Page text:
Background: Angiotensin II type 1 receptors (AT1Rs) are expressed on podocytes, endothelial and other cells, and play an essential role in the maintenance of podocyte function and vascular homeostasis. The presence of AT1R antibodies (AT1R-Abs) leads to activation of these receptors resulting in podocyte injury and endothelial cell dysfunction. We assessed the correlation between AT1R-Abs and the risk of post-transplant FSGS. Methods: This is a retrospective study, which included all kidney transplant recipients with positive AT1R-Abs (≥ 9 units/ml), who were transplanted and followed at our center between 2006 and 2016. We assessed the development of biopsy proven FSGS and proteinuria by urine protein to creatinine ratio of ≥1 g/g and reviewed short and long term outcomes. Results: We identified 100 patients with positive AT1R-Abs at the time of kidney transplant biopsy or proteinuria. 49% recipients (FSGS group) had biopsy-proven FSGS and/or proteinuria and 51% did not (non-FSGS group). Pre-transplant hypertension was present in 89% of the FSGS group compared to 72% in the non-FSGS group, p = 0.027. Of the FSGS group, 43% were on angiotensin converting enzyme inhibitors or angiotensin receptor blockers prior to transplantation, compared to 25.5% in the non-FSGS group, p = 0.06. Primary idiopathic FSGS was the cause of ESRD in 20% of the FSGS group, compared to 6% in the non-FSGS group, p = 0.03. The allograft loss was significantly higher in the FSGS group 63% compared to 39% in non-FSGS. Odds ratio and 95% confidence interval were 2.66 (1.18-5.99), p = 0.017. Conclusions: Our data suggest a potential association between AT1R-Abs and post-transplant FSGS leading to worse allograft outcome. Therefore, AT1R-Abs may be considered biomarkers for post-transplant FSGS.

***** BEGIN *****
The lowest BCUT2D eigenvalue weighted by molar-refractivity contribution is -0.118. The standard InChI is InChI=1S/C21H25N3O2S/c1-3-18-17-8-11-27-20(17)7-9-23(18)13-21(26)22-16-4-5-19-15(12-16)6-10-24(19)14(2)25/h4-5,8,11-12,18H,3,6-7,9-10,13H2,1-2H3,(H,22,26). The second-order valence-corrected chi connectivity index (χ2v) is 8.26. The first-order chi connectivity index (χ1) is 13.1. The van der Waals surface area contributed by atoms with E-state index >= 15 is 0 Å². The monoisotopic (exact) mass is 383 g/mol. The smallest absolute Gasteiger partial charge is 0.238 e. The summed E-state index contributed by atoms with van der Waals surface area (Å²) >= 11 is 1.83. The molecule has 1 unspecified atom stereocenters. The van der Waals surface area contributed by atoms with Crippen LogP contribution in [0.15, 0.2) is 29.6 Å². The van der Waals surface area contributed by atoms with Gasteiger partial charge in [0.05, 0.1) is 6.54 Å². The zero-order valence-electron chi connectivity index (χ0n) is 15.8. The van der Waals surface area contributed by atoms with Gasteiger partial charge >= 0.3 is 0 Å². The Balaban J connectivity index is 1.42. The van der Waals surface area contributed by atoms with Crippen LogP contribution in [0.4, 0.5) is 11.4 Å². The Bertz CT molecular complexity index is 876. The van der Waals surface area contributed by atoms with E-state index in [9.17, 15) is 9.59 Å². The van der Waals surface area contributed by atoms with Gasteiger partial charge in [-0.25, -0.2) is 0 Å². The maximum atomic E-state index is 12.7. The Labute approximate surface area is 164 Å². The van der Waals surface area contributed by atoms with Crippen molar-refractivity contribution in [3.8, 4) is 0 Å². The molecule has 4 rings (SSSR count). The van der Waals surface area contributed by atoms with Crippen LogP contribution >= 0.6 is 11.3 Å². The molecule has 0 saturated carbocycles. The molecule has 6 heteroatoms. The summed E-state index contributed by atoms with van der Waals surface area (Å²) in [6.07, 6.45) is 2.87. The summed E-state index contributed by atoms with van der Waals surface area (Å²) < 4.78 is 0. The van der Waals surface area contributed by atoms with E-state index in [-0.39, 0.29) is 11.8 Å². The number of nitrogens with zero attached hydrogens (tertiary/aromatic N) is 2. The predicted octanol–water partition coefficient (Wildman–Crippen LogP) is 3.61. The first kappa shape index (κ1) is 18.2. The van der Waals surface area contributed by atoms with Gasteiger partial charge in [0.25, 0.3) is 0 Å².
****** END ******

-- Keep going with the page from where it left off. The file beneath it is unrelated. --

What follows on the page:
- Angiotensin II type 1 receptors (AT1R) antibody
- Focal segmental Glomerulosclerosis
- Kidney transplant
ASJC Scopus subject areas